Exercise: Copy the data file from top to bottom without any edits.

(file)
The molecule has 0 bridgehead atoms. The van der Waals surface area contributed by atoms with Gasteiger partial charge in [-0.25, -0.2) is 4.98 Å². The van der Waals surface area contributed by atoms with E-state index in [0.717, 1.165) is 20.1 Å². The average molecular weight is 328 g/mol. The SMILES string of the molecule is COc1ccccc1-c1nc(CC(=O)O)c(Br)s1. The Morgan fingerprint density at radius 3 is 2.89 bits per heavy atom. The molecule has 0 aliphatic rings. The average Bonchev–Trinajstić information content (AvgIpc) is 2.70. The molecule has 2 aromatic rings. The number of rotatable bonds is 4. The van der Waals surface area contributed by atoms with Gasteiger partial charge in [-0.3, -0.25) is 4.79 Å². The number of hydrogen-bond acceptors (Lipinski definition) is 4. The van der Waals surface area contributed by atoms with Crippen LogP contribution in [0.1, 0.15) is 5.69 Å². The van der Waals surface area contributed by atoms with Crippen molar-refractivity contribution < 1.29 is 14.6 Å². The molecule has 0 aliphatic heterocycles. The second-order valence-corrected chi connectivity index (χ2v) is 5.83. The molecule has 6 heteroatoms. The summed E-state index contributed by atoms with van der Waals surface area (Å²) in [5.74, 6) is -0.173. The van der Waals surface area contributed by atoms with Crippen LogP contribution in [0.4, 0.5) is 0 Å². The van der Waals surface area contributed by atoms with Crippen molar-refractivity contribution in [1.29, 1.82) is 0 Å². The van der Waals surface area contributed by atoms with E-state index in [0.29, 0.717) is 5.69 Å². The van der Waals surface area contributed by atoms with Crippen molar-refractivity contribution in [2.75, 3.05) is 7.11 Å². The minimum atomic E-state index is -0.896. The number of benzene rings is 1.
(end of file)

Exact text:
The molecule has 0 bridgehead atoms. The van der Waals surface area contributed by atoms with Gasteiger partial charge in [-0.25, -0.2) is 4.98 Å². The van der Waals surface area contributed by atoms with E-state index in [0.717, 1.165) is 20.1 Å². The average molecular weight is 328 g/mol. The SMILES string of the molecule is COc1ccccc1-c1nc(CC(=O)O)c(Br)s1. The Morgan fingerprint density at radius 3 is 2.89 bits per heavy atom. The molecule has 0 aliphatic rings. The average Bonchev–Trinajstić information content (AvgIpc) is 2.70. The molecule has 2 aromatic rings. The number of rotatable bonds is 4. The van der Waals surface area contributed by atoms with Gasteiger partial charge in [-0.3, -0.25) is 4.79 Å². The number of hydrogen-bond acceptors (Lipinski definition) is 4. The van der Waals surface area contributed by atoms with Crippen LogP contribution in [0.1, 0.15) is 5.69 Å². The van der Waals surface area contributed by atoms with Crippen molar-refractivity contribution < 1.29 is 14.6 Å². The molecule has 0 aliphatic heterocycles. The second-order valence-corrected chi connectivity index (χ2v) is 5.83. The molecule has 6 heteroatoms. The summed E-state index contributed by atoms with van der Waals surface area (Å²) in [5.74, 6) is -0.173. The van der Waals surface area contributed by atoms with Crippen LogP contribution in [0.4, 0.5) is 0 Å². The van der Waals surface area contributed by atoms with Crippen molar-refractivity contribution in [1.29, 1.82) is 0 Å². The van der Waals surface area contributed by atoms with E-state index in [0.29, 0.717) is 5.69 Å². The van der Waals surface area contributed by atoms with Crippen molar-refractivity contribution in [2.75, 3.05) is 7.11 Å². The minimum atomic E-state index is -0.896. The number of benzene rings is 1.